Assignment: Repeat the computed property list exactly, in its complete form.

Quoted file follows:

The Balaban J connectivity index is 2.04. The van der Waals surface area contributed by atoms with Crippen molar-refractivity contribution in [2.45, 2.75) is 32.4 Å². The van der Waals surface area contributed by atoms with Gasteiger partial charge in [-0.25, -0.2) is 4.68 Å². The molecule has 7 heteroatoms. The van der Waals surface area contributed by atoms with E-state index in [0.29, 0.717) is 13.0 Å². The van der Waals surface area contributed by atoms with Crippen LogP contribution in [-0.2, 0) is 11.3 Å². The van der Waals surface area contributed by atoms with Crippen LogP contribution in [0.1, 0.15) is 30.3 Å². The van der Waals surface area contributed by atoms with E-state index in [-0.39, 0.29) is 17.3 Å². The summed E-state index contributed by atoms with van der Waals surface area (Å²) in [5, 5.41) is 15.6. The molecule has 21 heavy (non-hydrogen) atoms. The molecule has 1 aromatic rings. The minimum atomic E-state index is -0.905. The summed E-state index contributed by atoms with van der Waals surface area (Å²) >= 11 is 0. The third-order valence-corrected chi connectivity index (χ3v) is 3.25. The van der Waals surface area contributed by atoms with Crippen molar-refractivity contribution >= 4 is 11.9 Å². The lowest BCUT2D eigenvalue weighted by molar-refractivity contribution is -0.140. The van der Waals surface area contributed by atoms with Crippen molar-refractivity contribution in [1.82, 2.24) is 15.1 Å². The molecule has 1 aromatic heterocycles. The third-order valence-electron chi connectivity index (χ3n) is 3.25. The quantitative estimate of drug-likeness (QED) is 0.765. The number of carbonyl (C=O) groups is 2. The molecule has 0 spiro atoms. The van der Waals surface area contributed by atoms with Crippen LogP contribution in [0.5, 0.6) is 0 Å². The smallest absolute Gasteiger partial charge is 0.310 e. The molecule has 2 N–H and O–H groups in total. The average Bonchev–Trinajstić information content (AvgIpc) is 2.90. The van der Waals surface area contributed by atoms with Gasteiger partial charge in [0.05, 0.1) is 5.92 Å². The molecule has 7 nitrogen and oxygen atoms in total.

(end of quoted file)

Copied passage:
The Balaban J connectivity index is 2.04. The van der Waals surface area contributed by atoms with Crippen molar-refractivity contribution in [2.45, 2.75) is 32.4 Å². The van der Waals surface area contributed by atoms with Gasteiger partial charge in [-0.25, -0.2) is 4.68 Å². The molecule has 7 heteroatoms. The van der Waals surface area contributed by atoms with E-state index in [0.29, 0.717) is 13.0 Å². The van der Waals surface area contributed by atoms with Crippen LogP contribution in [-0.2, 0) is 11.3 Å². The van der Waals surface area contributed by atoms with Crippen LogP contribution in [0.1, 0.15) is 30.3 Å². The van der Waals surface area contributed by atoms with E-state index in [-0.39, 0.29) is 17.3 Å². The summed E-state index contributed by atoms with van der Waals surface area (Å²) in [5, 5.41) is 15.6. The molecule has 21 heavy (non-hydrogen) atoms. The molecule has 1 aromatic rings. The minimum atomic E-state index is -0.905. The summed E-state index contributed by atoms with van der Waals surface area (Å²) >= 11 is 0. The third-order valence-corrected chi connectivity index (χ3v) is 3.25. The van der Waals surface area contributed by atoms with Crippen molar-refractivity contribution >= 4 is 11.9 Å². The lowest BCUT2D eigenvalue weighted by molar-refractivity contribution is -0.140. The van der Waals surface area contributed by atoms with Crippen molar-refractivity contribution in [1.82, 2.24) is 15.1 Å². The molecule has 1 aromatic heterocycles. The third-order valence-electron chi connectivity index (χ3n) is 3.25. The quantitative estimate of drug-likeness (QED) is 0.765. The number of carbonyl (C=O) groups is 2. The molecule has 0 spiro atoms. The van der Waals surface area contributed by atoms with Crippen LogP contribution in [0.5, 0.6) is 0 Å². The smallest absolute Gasteiger partial charge is 0.310 e. The molecule has 2 N–H and O–H groups in total. The average Bonchev–Trinajstić information content (AvgIpc) is 2.90. The van der Waals surface area contributed by atoms with Gasteiger partial charge in [0.05, 0.1) is 5.92 Å². The molecule has 7 nitrogen and oxygen atoms in total.